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The fall of the SPAC market has digital media companies in disagreement about best path forward – CNBC

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Craig Barritt | Getty Images

The digital media industry has reached a strategic crossroads.

Earlier this year, special purpose acquisition vehicles (SPACs) appeared to be the long-awaited savior of digital media companies. BuzzFeed, Vice, Bustle Digital Group and others with venture capital backing had a plan to pay back investors with publicly traded stock. A few of the largest players would go public first, and those companies would then roll up smaller peers, paying with equity to get deals done. The end result would be a handful of larger digital media entities with enough global scale to survive.

But when the Securities and Exchange Commission cracked down on SPAC accounting practices in April, the booming market came to a near standstill. In the first quarter, there were an average of 89 new SPACs issued each month, according to Bespoke Investment Group. From April through late August, issuance has dropped to an average of fewer than 10 per month.

While issuance has plummeted, remaining SPACs are aggressively hunting for deals. July had the second-highest month of SPAC transactions ever on record.

Still, the recent performance of already-completed deals has been lackluster. Prices for the overall space are at the lowest levels since late 2020, said Bespoke. This is affecting SPACs that haven’t found targets yet. Of the 426 post-IPO SPACs which have not yet announced a deal, the average is trading 31 basis points below its IPO price, said Bespoke. In other words, investors are assuming that target companies will be increasingly undesirable.

This confused market, with many SPACs still hunting for deals but very few new SPACs forming and a clear skepticism pervading transactions, has caused some digital media companies to hang on to the SPAC dream while others are rejecting the blank-check companies as merely a fad.

There are three broad camps among digital media executives right now: SPAC believers, SPAC considerers, and SPAC rejecters.

SPAC Believers: Buzzfeed, Forbes, Bustle, Group Nine

The first group continues to believe SPACs are the best way forward. Digital media entities provide steady growth, reliable revenue and aren’t as fanciful with projections as some of the companies that have led to the SPAC downturn, said Bryan Goldberg, Chief Executive Officer at Bustle Digital Group.

“Broadly speaking, SPAC mania has gone sideways, but that doesn’t apply to the digital media world,” said Goldberg. “There’s been a shift from growth to value. That should help digital media founders. What Wall Street normally considers a bargain may be an attractive multiple to media CEOs.”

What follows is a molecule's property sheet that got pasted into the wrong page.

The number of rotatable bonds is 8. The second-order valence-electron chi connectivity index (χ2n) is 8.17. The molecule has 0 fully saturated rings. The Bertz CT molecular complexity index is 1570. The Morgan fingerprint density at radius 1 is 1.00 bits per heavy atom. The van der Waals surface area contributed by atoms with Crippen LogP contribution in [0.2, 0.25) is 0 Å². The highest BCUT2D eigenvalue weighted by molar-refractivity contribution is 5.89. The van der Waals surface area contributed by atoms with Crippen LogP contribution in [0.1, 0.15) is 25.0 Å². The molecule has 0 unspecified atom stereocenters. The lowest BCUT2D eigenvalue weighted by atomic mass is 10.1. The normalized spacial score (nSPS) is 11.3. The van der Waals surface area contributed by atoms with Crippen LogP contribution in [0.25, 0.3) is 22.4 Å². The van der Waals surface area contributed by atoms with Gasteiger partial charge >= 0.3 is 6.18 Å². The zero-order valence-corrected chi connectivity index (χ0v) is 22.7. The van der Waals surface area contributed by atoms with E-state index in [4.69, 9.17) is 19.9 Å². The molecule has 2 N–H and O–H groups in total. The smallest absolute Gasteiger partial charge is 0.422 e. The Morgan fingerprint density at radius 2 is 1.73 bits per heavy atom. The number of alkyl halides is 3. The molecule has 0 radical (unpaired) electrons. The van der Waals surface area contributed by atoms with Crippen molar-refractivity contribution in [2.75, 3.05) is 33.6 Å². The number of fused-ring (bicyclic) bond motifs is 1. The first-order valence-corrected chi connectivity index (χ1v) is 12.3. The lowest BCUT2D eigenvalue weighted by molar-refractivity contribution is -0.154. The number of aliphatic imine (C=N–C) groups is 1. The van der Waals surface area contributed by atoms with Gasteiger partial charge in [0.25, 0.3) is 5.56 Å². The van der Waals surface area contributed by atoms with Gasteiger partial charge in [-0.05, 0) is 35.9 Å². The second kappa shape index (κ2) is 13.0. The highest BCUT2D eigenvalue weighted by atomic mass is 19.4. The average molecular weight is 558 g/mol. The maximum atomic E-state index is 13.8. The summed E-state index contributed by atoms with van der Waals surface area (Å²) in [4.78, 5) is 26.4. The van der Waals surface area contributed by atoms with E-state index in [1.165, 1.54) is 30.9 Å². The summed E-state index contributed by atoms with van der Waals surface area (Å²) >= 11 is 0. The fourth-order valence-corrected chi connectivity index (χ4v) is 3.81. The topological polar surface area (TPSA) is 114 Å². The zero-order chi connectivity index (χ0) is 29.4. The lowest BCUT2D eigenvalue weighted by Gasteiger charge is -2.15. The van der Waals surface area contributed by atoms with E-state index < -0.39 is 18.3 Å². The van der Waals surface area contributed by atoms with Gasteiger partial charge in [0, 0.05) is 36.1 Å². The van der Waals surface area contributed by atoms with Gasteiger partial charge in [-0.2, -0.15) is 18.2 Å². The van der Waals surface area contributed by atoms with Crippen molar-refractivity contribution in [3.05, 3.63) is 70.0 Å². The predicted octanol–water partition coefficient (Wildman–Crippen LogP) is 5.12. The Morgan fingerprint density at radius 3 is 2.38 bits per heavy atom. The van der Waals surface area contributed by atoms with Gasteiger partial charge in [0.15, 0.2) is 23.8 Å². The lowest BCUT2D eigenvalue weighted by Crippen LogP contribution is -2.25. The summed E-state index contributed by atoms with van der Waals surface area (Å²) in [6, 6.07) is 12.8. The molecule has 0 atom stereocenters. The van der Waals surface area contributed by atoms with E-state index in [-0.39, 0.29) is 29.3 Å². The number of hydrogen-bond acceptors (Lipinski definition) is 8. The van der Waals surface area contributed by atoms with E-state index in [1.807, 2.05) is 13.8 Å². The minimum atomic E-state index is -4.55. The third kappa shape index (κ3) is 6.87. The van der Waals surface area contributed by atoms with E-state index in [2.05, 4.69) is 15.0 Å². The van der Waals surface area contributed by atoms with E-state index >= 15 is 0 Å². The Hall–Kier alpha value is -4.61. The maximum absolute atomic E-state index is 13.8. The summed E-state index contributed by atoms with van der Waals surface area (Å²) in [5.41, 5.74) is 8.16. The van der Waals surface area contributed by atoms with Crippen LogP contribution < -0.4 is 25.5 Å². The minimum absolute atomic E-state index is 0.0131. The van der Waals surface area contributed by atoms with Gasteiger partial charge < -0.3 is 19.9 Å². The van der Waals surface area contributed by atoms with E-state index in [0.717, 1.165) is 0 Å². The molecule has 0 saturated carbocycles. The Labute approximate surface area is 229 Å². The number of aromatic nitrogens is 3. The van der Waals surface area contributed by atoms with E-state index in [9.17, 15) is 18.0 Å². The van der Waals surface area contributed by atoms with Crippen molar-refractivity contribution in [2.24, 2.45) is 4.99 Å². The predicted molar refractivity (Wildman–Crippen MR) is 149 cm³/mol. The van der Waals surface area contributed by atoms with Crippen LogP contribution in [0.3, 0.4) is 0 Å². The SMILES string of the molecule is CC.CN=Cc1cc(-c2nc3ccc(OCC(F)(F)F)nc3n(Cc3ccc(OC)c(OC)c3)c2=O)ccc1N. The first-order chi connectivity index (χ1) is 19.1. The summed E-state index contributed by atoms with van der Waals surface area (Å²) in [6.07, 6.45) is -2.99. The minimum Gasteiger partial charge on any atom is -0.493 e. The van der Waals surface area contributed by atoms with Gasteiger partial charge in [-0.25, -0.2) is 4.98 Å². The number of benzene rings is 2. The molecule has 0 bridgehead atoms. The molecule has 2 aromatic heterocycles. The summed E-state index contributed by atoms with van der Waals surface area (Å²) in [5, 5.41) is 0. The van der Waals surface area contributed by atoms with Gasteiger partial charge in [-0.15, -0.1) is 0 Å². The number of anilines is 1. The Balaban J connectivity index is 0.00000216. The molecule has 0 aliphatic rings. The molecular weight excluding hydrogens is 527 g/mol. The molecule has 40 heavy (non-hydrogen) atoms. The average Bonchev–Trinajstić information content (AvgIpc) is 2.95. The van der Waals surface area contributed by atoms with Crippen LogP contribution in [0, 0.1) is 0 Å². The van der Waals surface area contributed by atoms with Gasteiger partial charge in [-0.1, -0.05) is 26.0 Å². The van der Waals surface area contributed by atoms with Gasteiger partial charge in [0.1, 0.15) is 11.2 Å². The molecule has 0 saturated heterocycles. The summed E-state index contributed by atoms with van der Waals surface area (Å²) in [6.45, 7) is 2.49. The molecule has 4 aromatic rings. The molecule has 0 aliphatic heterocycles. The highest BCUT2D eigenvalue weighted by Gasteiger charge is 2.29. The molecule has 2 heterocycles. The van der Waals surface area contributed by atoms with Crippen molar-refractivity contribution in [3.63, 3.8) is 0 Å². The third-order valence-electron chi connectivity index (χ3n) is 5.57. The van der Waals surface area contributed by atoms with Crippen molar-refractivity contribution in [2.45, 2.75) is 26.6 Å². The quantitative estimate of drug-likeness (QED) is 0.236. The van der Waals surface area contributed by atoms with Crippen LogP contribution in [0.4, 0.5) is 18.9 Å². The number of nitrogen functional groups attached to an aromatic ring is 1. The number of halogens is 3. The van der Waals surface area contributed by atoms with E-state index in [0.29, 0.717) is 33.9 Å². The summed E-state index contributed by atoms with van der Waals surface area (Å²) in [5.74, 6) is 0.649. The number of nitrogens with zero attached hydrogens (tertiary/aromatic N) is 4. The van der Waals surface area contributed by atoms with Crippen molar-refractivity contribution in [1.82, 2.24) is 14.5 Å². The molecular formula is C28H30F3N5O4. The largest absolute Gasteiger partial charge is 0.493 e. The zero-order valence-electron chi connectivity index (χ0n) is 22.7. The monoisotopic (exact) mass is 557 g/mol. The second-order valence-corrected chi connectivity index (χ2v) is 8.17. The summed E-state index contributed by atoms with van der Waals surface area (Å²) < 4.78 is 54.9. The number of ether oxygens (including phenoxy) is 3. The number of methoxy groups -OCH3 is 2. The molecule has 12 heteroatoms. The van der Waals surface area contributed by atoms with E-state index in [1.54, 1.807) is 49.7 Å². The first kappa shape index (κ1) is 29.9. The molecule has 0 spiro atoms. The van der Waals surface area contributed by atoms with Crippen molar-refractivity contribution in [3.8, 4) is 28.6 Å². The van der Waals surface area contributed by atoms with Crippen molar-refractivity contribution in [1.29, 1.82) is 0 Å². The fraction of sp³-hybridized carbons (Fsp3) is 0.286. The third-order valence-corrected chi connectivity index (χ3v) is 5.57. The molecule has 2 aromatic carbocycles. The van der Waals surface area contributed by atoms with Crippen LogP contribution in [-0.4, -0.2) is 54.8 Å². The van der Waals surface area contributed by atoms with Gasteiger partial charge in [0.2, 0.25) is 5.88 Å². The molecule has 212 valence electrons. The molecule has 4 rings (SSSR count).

Bustle plans to pursue a SPAC later this year or early next year, said Goldberg.

This past week, Forbes announced it had reached an agreement to go public via SPAC after reaching a deal at an implied $630 million valuation with the blank check entity Magnum Opus Acquisition. The same day Forbes announced its deal, Axel Springer agreed to pay about $1 billion for Politico, another digital media company.

While that $1 billion exit may seem routine to many large institutional investors, it’s meaningful to digital media founders. Very few companies in the industry have sold at a multiple as high as 5x revenue, Goldberg noted. Politico generates about $200 million in annual revenue. That’s a bullish sign for an industry that’s come back to life after pandemic quarantines in 2020 briefly rocked advertising revenues.

BuzzFeed has also already found a SPAC partner, though, like Forbes, it hasn’t yet started trading publicly. BuzzFeed in June agreed to merge with 890 Fifth Avenue Partners at a $1.5 billion valuation. Chief Executive Officer Jonah Peretti said publicly he expects BuzzFeed to be an aggressive acquirer of other digital media companies — providing another off-ramp for founders who may feel uneasy about pursuing a SPAC, themselves.

Group Nine, which owns digital brands such as NowThis, Thrillist, The Dodo and PopSugar, has already launched a SPAC that it will use to take itself public — but only after it finds a merger partner or partners to bulk up the size of the company.

Ben Lerer
Olivia Michael | CNBC

Group Nine’s SPAC, which went public in January, has an added layer of complexity because it involves merging a target with an existing company, rather than just going public through an empty vessel. Group Nine has taken the entire year to scout targets and has held conversations with dozens of companies, according to people familiar with the matter. Finding the correct cultural and financial fit, with CEOs willing to work together, has bogged down deal talks with several companies, the people said. Still, Group Nine expects to announce a deal soon, according to a person familiar with the matter. A Group Nine spokeswoman declined to comment.

SPAC Considerers: Vice, Vox

Vice Media Group’s efforts to go public via SPAC have stalled as so-called PIPE (private investment in public equity) investors balked at the company’s valuation, according to people familiar with the matter. While Vice hasn’t given up hope on a SPAC yet, it currently has no specific timetable to go public, said the people. A Vice spokesperson declined to comment.

Vox Media has also held conversations with a number of different SPACs but hasn’t made a decision to pursue a deal, according to people familiar with the company’s thinking. Vox is profitable and may choose to forgo a SPAC for some of the same reasons to move forward: business is good and steadily improving. For private companies that don’t need the public capital, and don’t have pushy early shareholders itching to get a return on their investments, there may not motivation to do a transaction now.

SPAC Rejecters: Axios, Penske

Axios, the digital news site that pulled out of talks to be acquired by Axel Springer in July, and Penske Media Group, which owns publications including “Variety,” “Rolling Stone,” and “Hollywood Reporter,” are among companies that aren’t pursuing SPACs, according to people familiar with the matter.

Penske has been approached by eight different SPACs but has no interest in pursuing a deal given the current market, according to a company spokesperson.